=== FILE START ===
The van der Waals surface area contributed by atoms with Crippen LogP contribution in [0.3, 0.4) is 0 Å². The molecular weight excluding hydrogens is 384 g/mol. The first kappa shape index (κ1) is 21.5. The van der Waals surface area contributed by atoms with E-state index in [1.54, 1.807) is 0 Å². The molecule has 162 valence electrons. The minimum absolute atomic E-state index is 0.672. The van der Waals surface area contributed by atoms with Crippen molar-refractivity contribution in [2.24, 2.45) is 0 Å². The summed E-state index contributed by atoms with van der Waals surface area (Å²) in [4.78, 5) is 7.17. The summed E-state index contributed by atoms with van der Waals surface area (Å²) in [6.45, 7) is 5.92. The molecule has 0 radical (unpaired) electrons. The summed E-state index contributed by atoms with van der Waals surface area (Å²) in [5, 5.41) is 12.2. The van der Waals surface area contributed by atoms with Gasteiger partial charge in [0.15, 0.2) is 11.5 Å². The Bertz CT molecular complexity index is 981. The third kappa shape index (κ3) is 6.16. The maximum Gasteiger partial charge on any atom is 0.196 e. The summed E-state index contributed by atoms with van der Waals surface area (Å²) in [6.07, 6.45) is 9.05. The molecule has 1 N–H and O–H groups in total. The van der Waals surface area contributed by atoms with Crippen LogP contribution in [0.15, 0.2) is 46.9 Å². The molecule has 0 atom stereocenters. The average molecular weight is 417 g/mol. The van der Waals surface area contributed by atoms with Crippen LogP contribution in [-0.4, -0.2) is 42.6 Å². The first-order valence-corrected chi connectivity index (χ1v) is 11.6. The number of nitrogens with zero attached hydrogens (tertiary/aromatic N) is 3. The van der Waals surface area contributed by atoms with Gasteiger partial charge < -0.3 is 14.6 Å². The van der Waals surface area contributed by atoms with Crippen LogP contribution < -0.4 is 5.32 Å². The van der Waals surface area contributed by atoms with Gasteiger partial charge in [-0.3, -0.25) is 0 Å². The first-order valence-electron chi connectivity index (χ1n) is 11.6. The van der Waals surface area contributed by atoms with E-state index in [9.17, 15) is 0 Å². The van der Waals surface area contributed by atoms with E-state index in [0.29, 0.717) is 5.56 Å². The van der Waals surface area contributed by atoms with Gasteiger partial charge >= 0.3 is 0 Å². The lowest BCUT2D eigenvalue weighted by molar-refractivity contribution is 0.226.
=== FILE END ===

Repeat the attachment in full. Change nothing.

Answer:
The van der Waals surface area contributed by atoms with Crippen LogP contribution in [0.3, 0.4) is 0 Å². The molecular weight excluding hydrogens is 384 g/mol. The first kappa shape index (κ1) is 21.5. The van der Waals surface area contributed by atoms with E-state index in [1.54, 1.807) is 0 Å². The molecule has 162 valence electrons. The minimum absolute atomic E-state index is 0.672. The van der Waals surface area contributed by atoms with Crippen molar-refractivity contribution in [2.24, 2.45) is 0 Å². The summed E-state index contributed by atoms with van der Waals surface area (Å²) in [4.78, 5) is 7.17. The summed E-state index contributed by atoms with van der Waals surface area (Å²) in [6.45, 7) is 5.92. The molecule has 0 radical (unpaired) electrons. The summed E-state index contributed by atoms with van der Waals surface area (Å²) in [5, 5.41) is 12.2. The van der Waals surface area contributed by atoms with Gasteiger partial charge in [0.15, 0.2) is 11.5 Å². The Bertz CT molecular complexity index is 981. The third kappa shape index (κ3) is 6.16. The maximum Gasteiger partial charge on any atom is 0.196 e. The summed E-state index contributed by atoms with van der Waals surface area (Å²) in [6.07, 6.45) is 9.05. The molecule has 1 N–H and O–H groups in total. The van der Waals surface area contributed by atoms with Crippen LogP contribution in [0.15, 0.2) is 46.9 Å². The molecule has 0 atom stereocenters. The average molecular weight is 417 g/mol. The van der Waals surface area contributed by atoms with Crippen LogP contribution in [-0.4, -0.2) is 42.6 Å². The first-order valence-corrected chi connectivity index (χ1v) is 11.6. The number of nitrogens with zero attached hydrogens (tertiary/aromatic N) is 3. The van der Waals surface area contributed by atoms with Gasteiger partial charge < -0.3 is 14.6 Å². The van der Waals surface area contributed by atoms with Crippen LogP contribution < -0.4 is 5.32 Å². The van der Waals surface area contributed by atoms with Gasteiger partial charge in [-0.3, -0.25) is 0 Å². The first-order valence-electron chi connectivity index (χ1n) is 11.6. The van der Waals surface area contributed by atoms with E-state index in [9.17, 15) is 0 Å². The van der Waals surface area contributed by atoms with E-state index in [0.29, 0.717) is 5.56 Å². The van der Waals surface area contributed by atoms with Gasteiger partial charge >= 0.3 is 0 Å². The lowest BCUT2D eigenvalue weighted by molar-refractivity contribution is 0.226.